Poly (D,L-lactide)-7co-(1,3-trimethylene carbonate) [P(DLLA-co-TMC)] (83 mol % DLLA) was used to produce matrices suitable for tissue engineering of small-diameter blood vessels. The copolymer was processed into tubular structures with a porosity of 98% by melt spinning and fiber winding, thus obviating the need of organic solvents that may compromise subsequent cell culture. Unexpectedly, incubation in culture medium at 37°C resulted in disconnection of the contact points between the polymer fibers. To improve the structural stability of these P(DLLA-co-TMC) scaffolds, a collagen microsponge was formed inside the pores of the synthetic matrix by dip coating and freeze drying. Hybrid structures with a porosity of 97% and an average pore size of 102 m were obtained. Structural stability was preserved during incubation in culture medium at 37°C. Smooth-muscle cells (SMCs) were seeded in these hybrid scaffolds and cultured under pulsatile flow conditions in a bioreactor (120 beats/min, 80-120 mmHg). After 7 days of culture in a dynamic environment viable SMCs were homogeneously distributed throughout the constructs, which were five times stronger and stiffer than noncultured scaffolds. Values for yield stress (2.8 ± 0.6 MPa), stiffness (1.6 ± 0.4 MPa), and yield strain (120% ± 20%) were comparable to those of the human artery mesenterica.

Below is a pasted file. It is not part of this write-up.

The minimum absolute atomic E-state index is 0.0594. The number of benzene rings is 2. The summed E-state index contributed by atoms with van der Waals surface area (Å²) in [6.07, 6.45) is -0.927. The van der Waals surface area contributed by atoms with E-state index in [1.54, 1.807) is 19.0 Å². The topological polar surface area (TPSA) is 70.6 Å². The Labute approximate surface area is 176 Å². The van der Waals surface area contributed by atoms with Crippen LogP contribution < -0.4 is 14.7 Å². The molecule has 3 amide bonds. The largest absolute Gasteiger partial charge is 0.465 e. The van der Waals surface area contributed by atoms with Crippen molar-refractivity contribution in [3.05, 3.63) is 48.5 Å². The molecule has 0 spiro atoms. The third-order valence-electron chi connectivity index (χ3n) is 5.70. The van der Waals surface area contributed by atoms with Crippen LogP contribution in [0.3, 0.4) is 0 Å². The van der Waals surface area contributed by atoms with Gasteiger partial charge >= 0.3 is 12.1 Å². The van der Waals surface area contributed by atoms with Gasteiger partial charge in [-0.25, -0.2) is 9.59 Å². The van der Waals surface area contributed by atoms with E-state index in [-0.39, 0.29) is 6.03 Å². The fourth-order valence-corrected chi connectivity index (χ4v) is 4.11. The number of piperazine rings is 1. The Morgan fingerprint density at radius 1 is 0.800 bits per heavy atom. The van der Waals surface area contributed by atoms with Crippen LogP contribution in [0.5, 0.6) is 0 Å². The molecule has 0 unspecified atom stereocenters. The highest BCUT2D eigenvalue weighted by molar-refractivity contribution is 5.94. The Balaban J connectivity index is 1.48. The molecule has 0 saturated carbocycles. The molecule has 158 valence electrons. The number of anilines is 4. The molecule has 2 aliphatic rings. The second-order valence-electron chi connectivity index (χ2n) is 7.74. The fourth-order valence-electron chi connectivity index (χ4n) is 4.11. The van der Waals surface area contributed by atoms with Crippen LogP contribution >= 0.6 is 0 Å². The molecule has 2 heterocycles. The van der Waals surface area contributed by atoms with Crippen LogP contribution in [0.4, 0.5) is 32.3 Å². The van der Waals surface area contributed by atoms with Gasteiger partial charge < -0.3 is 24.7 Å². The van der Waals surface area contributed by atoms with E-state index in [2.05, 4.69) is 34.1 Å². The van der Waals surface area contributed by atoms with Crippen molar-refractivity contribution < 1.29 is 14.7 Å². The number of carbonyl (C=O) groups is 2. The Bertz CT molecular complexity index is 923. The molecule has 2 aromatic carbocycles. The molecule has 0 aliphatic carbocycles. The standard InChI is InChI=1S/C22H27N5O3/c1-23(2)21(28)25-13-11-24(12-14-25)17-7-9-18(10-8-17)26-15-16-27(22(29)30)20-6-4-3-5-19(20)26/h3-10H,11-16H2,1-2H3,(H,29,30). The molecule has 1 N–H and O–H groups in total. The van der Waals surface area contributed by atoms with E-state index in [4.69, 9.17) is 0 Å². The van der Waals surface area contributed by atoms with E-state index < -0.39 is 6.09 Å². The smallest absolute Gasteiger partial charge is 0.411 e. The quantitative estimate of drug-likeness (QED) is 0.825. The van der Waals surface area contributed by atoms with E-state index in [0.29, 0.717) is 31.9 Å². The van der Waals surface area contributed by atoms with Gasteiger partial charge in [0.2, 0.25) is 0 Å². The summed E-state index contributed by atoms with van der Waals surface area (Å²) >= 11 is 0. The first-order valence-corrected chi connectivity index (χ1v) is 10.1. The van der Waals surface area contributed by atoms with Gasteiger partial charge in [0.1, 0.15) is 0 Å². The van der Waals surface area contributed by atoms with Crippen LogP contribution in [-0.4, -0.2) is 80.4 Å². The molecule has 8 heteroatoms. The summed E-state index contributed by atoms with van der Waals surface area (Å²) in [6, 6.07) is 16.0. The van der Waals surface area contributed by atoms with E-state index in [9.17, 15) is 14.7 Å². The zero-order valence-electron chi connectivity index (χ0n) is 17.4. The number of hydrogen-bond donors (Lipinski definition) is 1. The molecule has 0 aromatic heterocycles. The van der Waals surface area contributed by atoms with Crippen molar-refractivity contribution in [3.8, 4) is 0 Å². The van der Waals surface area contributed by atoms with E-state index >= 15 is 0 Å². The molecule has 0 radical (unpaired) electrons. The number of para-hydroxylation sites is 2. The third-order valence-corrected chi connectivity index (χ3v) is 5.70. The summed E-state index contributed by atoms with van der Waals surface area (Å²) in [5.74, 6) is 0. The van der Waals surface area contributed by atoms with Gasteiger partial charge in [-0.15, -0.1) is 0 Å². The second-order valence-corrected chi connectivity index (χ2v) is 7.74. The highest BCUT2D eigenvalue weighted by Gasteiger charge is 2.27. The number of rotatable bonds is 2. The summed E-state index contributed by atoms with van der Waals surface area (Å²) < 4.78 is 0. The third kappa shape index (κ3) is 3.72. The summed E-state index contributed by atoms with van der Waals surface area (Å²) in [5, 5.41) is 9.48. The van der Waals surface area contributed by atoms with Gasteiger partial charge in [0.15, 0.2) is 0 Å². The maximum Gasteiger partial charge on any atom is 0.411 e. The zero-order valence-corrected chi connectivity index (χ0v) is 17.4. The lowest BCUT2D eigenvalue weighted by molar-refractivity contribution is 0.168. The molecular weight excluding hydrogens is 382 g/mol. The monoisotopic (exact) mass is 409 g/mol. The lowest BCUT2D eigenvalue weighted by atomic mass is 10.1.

|Journal||Journal of Biomedical Materials Research. Part B: Applied Biomaterials|
|Publication status||Published - 2006|
- Tissue Engineering
- melt spinning
- trimethylene carbonate